Emboldened by Students Taking Action
Weight of the world got you down? Stressed out by visions of exploding mountains, warming planets, and mounting to-do lists? Me too. Thankfully, I had a major ray of hope recently that I would love to share with you, in the hopes that it will lift your spirits as much as it lifted mine. Yesterday, I had the great privilege of joining 30 youth clean energy leaders when they met with Environmental Protection Agency chief Lisa Jackson at Howard University in Washington, DC.
These students had come to DC as a culminating event in their campaign to hold 100 clean energy events at their colleges and universities in the month of October. From flash mobs to press conferences, these youth leaders have been working overtime to send a clear message - they want their campuses to move beyond coal, to 100% clean energy. Like me, many of these student's cited the devastation caused mountaintop removal coal mining as their first motivation for getting involved in helping move the nation beyond coal.
They've been making headlines and making a difference, and now they were bringing their message to the nation's top environmental official.
Administrator Lisa Jackson gave the students a warm reception. She talked to them about some of the accomplishments she's most proud of, including stronger mileage standards for cars and trucks, and reducing air pollution from coal-fired power plants across the eastern US.
Yes, it was great to hear that these important health and safety protections are still a priority for the White House. What was even more inspiring were the stories of the students, who asked Jackson about youth engagement, the mercury standards, and the Keystone XL pipeline.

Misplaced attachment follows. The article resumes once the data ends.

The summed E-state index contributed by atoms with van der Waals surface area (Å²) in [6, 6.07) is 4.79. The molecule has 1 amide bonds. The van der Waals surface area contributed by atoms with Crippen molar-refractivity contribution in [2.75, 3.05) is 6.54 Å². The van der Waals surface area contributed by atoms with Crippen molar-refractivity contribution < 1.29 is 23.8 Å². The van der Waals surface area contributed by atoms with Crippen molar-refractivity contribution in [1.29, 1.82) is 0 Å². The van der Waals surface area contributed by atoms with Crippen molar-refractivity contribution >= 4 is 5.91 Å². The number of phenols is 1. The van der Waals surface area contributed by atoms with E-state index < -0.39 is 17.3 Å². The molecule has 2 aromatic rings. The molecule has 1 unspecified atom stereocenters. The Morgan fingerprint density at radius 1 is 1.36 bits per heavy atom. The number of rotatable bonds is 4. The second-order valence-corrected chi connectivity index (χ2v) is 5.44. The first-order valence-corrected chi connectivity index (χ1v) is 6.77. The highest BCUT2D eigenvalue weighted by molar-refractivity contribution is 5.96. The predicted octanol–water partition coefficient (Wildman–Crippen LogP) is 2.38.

And after meeting with Jackson, the students went to a meeting at the White House. Here is how one student saw the day of action in Washington, DC:
Maura Friedman, University of Georgia.
Yesterday, 35 students from across the country, from the Midwest to the Southeast and everywhere in between, met with White House officials to discuss the work they've been doing within their campuses and communities and press administrators to stand with youth in their fight for public health.
Our first meeting was with Lisa Jackson, administrator of the Environmental Protection Agency. She listened to the personal stories of students and took questions, confirming her commitment to those affected by pollution.
Addressing students working on Campuses Beyond Coal campaigns targeting on campus coal plants, Jackson said, "It's not fair when colleges that are supposed to be teaching people are costing local children IQ points," referring to mercury emissions.
At the White House, we met with Jon Carson, the Director of the Office of Public Engagement, and Ronnie Cho, White House Liaison to Young Americans. Students shared personal stories but also delved into the organizing we’ve engaged in to produce positive change.
Our exchanges were met with nods and notes; I felt heard. But I’m waiting to see if we were actually listened to - I'm waiting for action.
As a Southerner, I feel forgotten by environmental protections, but we’re on the frontline of the battle for public health. In Georgia alone there are 13 coal-fired plants, as well as two new proposed plants and a coal boiler on my campus at the University of Georgia.
Our health can't wait for the politics of public health to work itself out - we're sick from pollutants now. We need mercury safeguards from the EPA to curb the health costs of coal. The Keystone XL tar sands oil pipeline needs to be rejected, lest we expose American families to oil spills and, in Lisa Jackson's own words, cut the nation in half.
Thank you to these youth leaders for being such an effective, strategic, and tireless voice for clean energy, and for moving our nation beyond coal. The Sierra Club is proud to stand with you.